Cynthia Miller-Idriss (IDRF 2000) and Mitchell Stevens discuss the insularity of US social science in an op-ed for Times Higher Education. Their piece is based on a new book they co-authored with SSRC program director Seteney Shami.
Not currently accepting applications.
The Mellon International Dissertation Research Fellowship (IDRF) offers nine to twelve months of support to graduate students in the humanities and humanistic social sciences who are enrolled in PhD programs in the United States and conducting dissertation research on non-US topics. Seventy fellowships are awarded annually. Fellowship amounts vary depending on the research plan, with a per-fellowship average of $22,000. The fellowship includes participation in an SSRC-funded interdisciplinary workshop upon the completion of IDRF-funded research.
The program is open to graduate students in the humanities and humanistic social sciences—regardless of citizenship—enrolled in PhD programs in the United States. Applicants to the 2019 IDRF competition must complete all PhD requirements except on-site research by the time the fellowship begins or by December 2019, whichever comes first.
The program invites proposals for dissertation research conducted, in whole or in part, outside the United States, on non-US topics. It will consider applications for dissertation research grounded in a single site, informed by broader cross-regional and interdisciplinary perspectives, as well as applications for multi-sited, comparative, and transregional research. Proposals that identify the United States as a case for comparative inquiry are welcome; however, proposals that focus predominantly or exclusively on the United States are not eligible.
Applicants from select disciplines within the humanities (Art History, Architectural History, Classics, Drama/Theater, Film Studies, Literature, Musicology, Performance Studies, Philosophy, Political Theory, and Religion) may request three or more months of funding for international on-site dissertation research in combination with site-specific research in the United States, for a total of nine to twelve months of funding. All other applicants (for instance, those in Anthropology, Geography, History, Political Science, and Sociology, among others) must request nine to twelve months of on-site, site-specific dissertation research with a minimum of six months of research outside of the United States. Research within the United States must be site-specific (e.g., at a particular archive) and cannot be at the applicant’s home institution unless that institution has necessary site-specific research holdings. Please note that the IDRF program supports research only and may not be used for dissertation write-up.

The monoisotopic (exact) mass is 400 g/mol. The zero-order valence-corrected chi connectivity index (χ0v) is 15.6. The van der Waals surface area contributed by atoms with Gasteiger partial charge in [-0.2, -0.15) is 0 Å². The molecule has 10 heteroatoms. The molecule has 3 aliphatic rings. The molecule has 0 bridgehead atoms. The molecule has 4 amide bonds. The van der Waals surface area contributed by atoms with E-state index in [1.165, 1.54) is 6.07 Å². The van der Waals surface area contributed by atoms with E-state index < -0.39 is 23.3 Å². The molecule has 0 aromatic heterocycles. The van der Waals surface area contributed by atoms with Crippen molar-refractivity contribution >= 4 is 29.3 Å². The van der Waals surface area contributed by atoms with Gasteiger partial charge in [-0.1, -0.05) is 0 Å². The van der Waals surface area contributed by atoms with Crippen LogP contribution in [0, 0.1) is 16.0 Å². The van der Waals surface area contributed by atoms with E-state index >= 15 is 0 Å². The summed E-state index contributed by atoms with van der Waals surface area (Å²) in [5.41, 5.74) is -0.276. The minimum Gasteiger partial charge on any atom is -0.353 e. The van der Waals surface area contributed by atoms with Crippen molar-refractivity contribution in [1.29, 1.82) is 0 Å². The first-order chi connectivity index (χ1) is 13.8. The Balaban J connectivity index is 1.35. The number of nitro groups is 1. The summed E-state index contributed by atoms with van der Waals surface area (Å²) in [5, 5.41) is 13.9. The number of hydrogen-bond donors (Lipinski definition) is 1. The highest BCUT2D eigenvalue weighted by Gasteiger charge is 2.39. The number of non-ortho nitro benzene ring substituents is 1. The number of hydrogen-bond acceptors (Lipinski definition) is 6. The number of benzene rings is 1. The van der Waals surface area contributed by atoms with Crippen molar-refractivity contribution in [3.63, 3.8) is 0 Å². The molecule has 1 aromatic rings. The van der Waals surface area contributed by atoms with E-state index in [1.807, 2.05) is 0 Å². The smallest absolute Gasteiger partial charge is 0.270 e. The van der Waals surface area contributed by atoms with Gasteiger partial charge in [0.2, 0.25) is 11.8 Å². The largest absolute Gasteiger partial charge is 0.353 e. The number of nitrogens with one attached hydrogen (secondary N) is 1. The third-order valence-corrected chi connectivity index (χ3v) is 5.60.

Applicants who have completed significant funded dissertation research in one country by the start of their proposed IDRF research may be ineligible to apply to the IDRF to extend research time in the same country. Eligibility will be at the discretion of the IDRF program, depending on completed research time and funding. The IDRF program expects fellows to remain at their research site(s) for the full nine- to twelve-month funding period. The IDRF program will not support study at foreign universities, conference participation, or dissertation write-up. The program does not accept applications from PhD programs in law, business, medicine, nursing, or journalism, nor does it accept applications in doctoral programs that do not lead to a PhD. For more information on the 2019 IDRF competition, please refer to our Frequently Asked Questions.
The IDRF competition promotes a range of approaches and research designs beyond single-site or single-country research, including comparative work at the national and regional levels and explicit comparison of cases across time frames. The program is open to proposals informed by a range of methodologies in the humanities and humanistic social sciences, including research in archives and manuscript collections, fieldwork and surveys, and quantitative data collection.
Applicants are expected to write in clear, intelligible prose for a selection committee that is multidisciplinary and cross-regional. Proposals should display a thorough knowledge of the major concepts, theories, and methods in the applicant's discipline and in other related fields, as well as a bibliography relevant to the research. Applicants should specify why an extended period of on-site research is critical for successful completion of the proposed doctoral dissertation. The research design of proposals should be realistic in scope, clearly formulated, and responsive to theoretical and methodological concerns. Applicants should provide evidence of having attained an appropriate level of training to undertake the proposed research, including evidence of a degree of language fluency sufficient to complete the project. For more information on the 2019 IDRF competition, please refer to our Frequently Asked Questions.